My Forest in Nicaragua

There is a small copse in the highlands of Nicaragua where the sparrows play. “They are still there,” I was told on my last visit, “the trees are.” Granted that was a decade ago now. “They call it Hurricane Forest” my friend said, if I recall correctly.

Hurricane Forest we had planted in the aftermath of Hurricane Mitch, one of the periodic storms which barrel through the Caribbean and sometimes Central America. That one was particularly bad – too many killed and the destruction still evident in deep jagged scars scratched into mountainsides denuded by cattle and goats and fields of peppers and tomatoes – mountains stripped of their ancient forests by poverty. We planted 100,000. I was a volunteer, making a few hundred dollars a month and living in a little cave under a bar for $1 a night. The saplings were also cheap, pennies or maybe a dollar each, I can’t remember. The whole effort cost probably five or perhaps ten thousand dollars; certainly less than a private jet flight to the Golden Globes. With the cost of that pathetic party I could have planted a jungle.


It should be obvious, to those who love our planet and know her. The roots of the trees hold back the topsoil during the rains – fighting soil erosion. They provide oxygen and are the famous ‘carbon sinks’ about which we no longer hear because that would require giving the United States and Canada credit for its tremendous acts of reforestation. Just as important, they give a place for the sparrows to play and raise their babies. Oh, to be sure, they probably did not all survive – my trees – but if at least 10% did, that’s 10,000 trees.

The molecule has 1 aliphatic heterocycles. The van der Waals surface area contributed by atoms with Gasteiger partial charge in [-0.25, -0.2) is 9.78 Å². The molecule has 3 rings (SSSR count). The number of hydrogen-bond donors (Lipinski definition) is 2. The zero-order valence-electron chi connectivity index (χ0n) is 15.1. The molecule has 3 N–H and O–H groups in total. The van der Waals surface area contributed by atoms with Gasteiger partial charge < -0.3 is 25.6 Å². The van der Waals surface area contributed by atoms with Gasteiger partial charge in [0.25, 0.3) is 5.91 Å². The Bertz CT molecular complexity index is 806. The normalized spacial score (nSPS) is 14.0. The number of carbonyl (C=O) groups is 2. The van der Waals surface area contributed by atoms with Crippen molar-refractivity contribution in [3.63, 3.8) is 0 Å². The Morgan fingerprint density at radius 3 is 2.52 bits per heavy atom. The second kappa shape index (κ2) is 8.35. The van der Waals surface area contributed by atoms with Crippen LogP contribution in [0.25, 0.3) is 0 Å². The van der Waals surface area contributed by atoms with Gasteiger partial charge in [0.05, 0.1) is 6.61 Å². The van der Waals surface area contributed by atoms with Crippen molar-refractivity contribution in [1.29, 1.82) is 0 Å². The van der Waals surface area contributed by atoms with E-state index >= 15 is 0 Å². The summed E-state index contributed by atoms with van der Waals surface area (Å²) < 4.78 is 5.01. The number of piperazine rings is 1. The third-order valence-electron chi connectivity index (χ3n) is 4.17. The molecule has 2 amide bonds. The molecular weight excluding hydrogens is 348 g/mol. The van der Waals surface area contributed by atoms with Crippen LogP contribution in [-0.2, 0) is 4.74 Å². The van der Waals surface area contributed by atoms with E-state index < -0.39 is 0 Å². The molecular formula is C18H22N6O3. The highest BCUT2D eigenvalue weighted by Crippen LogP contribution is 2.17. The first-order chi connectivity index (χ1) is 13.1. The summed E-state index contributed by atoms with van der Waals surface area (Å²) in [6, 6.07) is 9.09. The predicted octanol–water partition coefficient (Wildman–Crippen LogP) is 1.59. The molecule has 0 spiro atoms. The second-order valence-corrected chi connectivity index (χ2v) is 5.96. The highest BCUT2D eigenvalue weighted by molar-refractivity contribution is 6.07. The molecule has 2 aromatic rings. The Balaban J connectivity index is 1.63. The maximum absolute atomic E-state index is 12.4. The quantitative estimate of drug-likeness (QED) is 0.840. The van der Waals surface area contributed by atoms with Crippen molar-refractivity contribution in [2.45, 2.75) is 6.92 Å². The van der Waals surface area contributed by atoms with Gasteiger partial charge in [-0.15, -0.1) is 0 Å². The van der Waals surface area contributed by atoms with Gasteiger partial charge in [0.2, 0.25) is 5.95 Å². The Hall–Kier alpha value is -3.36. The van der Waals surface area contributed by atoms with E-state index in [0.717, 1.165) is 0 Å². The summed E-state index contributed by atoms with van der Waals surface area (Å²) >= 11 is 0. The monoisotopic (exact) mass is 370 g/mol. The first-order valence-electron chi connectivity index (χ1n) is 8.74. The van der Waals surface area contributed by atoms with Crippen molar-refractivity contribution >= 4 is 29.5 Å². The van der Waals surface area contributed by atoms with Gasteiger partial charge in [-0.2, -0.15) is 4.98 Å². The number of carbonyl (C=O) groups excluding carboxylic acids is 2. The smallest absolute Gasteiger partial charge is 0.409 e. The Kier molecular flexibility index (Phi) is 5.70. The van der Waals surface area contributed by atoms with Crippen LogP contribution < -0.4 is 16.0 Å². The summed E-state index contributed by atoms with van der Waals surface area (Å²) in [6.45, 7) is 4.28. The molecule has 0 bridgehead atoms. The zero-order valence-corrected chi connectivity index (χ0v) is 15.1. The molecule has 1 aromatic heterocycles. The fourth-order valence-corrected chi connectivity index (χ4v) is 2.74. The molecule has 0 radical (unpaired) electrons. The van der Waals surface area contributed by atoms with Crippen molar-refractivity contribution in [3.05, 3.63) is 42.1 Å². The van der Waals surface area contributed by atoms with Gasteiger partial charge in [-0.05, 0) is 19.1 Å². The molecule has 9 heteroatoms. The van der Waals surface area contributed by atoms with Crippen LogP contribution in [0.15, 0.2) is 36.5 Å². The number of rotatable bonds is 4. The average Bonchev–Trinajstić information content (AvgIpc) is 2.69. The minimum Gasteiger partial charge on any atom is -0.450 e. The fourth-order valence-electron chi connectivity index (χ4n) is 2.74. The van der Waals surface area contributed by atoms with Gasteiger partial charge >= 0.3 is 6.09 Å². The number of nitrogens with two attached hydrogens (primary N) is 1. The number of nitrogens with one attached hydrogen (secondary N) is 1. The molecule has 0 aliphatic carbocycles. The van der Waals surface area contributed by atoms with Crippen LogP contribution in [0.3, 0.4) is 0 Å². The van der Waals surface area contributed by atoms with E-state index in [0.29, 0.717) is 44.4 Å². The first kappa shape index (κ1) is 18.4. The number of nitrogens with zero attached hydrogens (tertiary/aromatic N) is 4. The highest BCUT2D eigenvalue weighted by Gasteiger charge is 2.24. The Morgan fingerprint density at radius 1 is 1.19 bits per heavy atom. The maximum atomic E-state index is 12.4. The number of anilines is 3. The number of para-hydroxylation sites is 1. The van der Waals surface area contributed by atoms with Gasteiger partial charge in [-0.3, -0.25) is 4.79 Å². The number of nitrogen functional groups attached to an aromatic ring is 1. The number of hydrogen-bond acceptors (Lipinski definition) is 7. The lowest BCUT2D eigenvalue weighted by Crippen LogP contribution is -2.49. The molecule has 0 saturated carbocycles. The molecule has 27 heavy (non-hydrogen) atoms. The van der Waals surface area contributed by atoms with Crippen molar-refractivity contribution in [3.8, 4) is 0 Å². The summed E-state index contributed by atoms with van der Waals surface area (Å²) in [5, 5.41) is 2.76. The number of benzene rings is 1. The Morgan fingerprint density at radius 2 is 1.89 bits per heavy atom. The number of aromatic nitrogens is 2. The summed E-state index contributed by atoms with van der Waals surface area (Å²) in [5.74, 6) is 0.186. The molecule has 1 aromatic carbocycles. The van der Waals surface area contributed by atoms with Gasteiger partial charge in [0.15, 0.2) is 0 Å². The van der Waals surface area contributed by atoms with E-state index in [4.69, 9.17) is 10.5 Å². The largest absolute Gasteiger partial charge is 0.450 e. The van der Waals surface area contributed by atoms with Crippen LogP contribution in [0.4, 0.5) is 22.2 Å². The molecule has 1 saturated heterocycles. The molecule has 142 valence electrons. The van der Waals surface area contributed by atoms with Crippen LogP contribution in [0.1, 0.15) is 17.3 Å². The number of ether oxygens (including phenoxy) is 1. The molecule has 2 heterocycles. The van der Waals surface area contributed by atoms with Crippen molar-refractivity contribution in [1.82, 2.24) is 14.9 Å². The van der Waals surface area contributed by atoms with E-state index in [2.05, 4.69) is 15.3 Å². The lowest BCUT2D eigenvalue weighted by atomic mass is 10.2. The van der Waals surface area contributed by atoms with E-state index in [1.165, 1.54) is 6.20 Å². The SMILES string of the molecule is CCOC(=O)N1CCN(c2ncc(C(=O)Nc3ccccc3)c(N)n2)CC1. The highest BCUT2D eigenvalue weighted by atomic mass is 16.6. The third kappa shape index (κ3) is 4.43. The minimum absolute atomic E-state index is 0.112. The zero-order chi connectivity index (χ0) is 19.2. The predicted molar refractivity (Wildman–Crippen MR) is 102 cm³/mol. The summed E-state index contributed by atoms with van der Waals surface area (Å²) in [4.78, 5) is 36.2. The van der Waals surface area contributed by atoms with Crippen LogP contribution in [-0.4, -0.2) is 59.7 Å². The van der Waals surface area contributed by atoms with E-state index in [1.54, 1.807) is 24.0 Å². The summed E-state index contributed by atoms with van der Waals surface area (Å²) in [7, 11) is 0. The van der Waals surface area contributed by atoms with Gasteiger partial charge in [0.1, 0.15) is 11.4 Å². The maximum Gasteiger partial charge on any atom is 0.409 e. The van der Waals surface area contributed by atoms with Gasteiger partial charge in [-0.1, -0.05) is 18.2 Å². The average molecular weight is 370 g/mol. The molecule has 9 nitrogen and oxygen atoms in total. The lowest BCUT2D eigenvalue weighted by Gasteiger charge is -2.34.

Have you planted a forest with 10,000 trees?

I read “The Lorax” by Dr. Seuss occasionally to my son. It, and “Oh The Places You’ll Go” are my favorites of that great moral philosopher now departed. “I’m the Lorax and I speak for the trees” he says, but nobody is listening. Ever wonder why that is? Is it, perhaps, that the self-appointed Loraxes of our modern world are so horrible, so bitterly partisan, so hopelessly self-involved that they invite only ridicule and rage?

If there is one thing I have learned in my time in the war zones and earthquake centers and flood plains of this planet its that if you want something done you have to do it yourself. Think that war is wrong? Go out and try and stop them. Hate poverty? Make a business which hires people, giving food and health care to families, filling individual lives with joy. Care about the environment? Buy a track of land as big as you can in Arizona or Colorado or Costa Rica and set it aside, pristine and only for the butterflies. Its about initiative and personal sacrifice; working in areas where you have control on issues which you care about, leading by example and tremendous endurance. Oh, I know words like ‘sacrifice’ are not popular these days. Why should you sacrifice, if there are so many who do not? Better lets make them pay!!!! Besides, those things I suggest? They are tedious and slow and probably won’t get your face on the cover of magazines or invited to be feted at gala dinners. Nevertheless it is there where all work that means anything is carried out. For those who today claim to speak for the trees speak only for themselves. And the efforts of planting a forest, though it is so very cheap? They are above such things. 

I planted a forest in Nicaragua. What have you done?

About Joel D. Hirst

Joel D. Hirst is a novelist and a playwright. His most recently released work is "Dreams of the Defeated: A Play in Two Acts" about a political prisoner in a dystopian regime. His novels include "I, Charles, From the Camps" about the life of a young man in the African camps and "Lords of Misrule" about the making and unmaking of a jihadist in the Sahara. "The Lieutenant of San Porfirio" and its sequel "The Burning of San Porfirio" are about the rise and fall of socialist Venezuela (with magic).
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